Currently, as readership probably knows, Delta is operating BOTH international and domestic out of Terminal 3 at LAX.

    When I flew home, last week, after arriving at Terminal 3 an hour-and-half before boarding, I waited in AN HOUR LONG customer service line and then was told I was responsible for missing my flight by the unfriendly counter agent who then told me she was doing me a favor by rebooking me.

    My companion who had traveled to the airport with me managed to get checked-in and depart on an AA flight that left 30 minutes before my own. I told the rude counter agent this and she still insisted that I was to blame.

    I was flying with a pet and had to get home as soon as possible. So, I had no choice but to hold my tongue and agree to wait ANOTHER FIVE HOURS at the airport before I could depart.

    And of course, even when spending that much money, at the gate, I was still one of the very last people to board the plane that I waited 5 hours for – that is AFTER EVERY OTHER SPECIAL STATUS DELTA passenger got to board ahead of me and take up all the over-head storage space. (This, of course, doesn’t only apply to Delta).

    The TSA lines in both airports are also perilous. With TSA Precheck, I observed both ways (and on other airlines, previous) A-holes suddenly waltzing around the lines and cutting right up to the conveyor belts. Other ‘special status passengers’ are even escorted around the lines by other Delta Airlines management. People waiting patiently in line around are always understandably shocked and upset with this thuggery, but also helpless and without recourse in the already tense situation. Finally on one leg of my flight, a TSA agent managed to stick up for those of us waiting. But, (bless her) she still had to argue with those line-cutter scumbags and didn’t have any other agents to back her up.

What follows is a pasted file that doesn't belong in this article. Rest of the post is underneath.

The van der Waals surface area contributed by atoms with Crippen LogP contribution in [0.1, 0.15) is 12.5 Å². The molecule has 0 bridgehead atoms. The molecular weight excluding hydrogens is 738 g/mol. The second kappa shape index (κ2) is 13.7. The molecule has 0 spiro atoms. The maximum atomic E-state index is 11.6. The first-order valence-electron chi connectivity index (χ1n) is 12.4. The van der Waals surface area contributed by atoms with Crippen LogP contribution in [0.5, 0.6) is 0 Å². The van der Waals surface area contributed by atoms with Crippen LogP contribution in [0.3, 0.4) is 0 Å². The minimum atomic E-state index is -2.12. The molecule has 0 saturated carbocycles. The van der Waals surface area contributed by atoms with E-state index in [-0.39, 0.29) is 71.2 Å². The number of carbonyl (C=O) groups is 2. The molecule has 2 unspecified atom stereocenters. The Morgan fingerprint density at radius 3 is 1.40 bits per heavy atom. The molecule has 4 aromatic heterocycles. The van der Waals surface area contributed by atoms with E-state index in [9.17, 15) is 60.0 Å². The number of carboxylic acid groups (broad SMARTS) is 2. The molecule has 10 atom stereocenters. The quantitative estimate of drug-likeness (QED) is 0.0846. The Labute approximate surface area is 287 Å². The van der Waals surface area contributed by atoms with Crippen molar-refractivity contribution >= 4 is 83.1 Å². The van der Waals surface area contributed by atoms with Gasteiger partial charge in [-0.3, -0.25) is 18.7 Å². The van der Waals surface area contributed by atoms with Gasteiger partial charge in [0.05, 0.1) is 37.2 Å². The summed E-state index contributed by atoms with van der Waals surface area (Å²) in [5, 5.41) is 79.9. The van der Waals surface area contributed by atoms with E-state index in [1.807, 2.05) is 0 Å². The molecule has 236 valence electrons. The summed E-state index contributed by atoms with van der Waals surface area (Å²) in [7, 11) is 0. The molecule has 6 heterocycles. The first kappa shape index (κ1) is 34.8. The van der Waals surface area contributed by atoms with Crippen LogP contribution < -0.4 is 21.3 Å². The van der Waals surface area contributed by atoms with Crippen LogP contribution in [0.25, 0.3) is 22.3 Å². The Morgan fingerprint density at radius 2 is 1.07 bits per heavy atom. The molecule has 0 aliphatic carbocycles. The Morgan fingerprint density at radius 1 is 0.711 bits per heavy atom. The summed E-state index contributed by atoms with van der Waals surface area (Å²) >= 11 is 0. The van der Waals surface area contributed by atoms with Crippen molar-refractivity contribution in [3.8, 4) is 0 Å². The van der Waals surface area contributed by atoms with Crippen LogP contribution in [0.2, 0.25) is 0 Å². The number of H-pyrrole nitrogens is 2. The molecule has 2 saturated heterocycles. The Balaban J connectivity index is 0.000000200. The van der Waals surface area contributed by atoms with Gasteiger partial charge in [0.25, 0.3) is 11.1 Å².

So, for all those bemoaning 75,000. spent on repacking the emergency slide, or suggesting another no-fly list to demonize more passengers, let me ask you – how could airline management (not only Delta) empathize with their paying customers and accept even SOME responsibility for driving passengers to attack each other and flight crew, especially when in the throes of already very tense and unpleasant air travel? Can anyone here consider (especially airline management) that maybe spending 75,000 on extra (respectful) staff might prevent this sort of thing from happening as often, in the future?

  8. @J.F.: Why were you waiting in a customer service queue in the first place?

    I don’t care how awful airlines are, that doesn’t justify what this idiot did.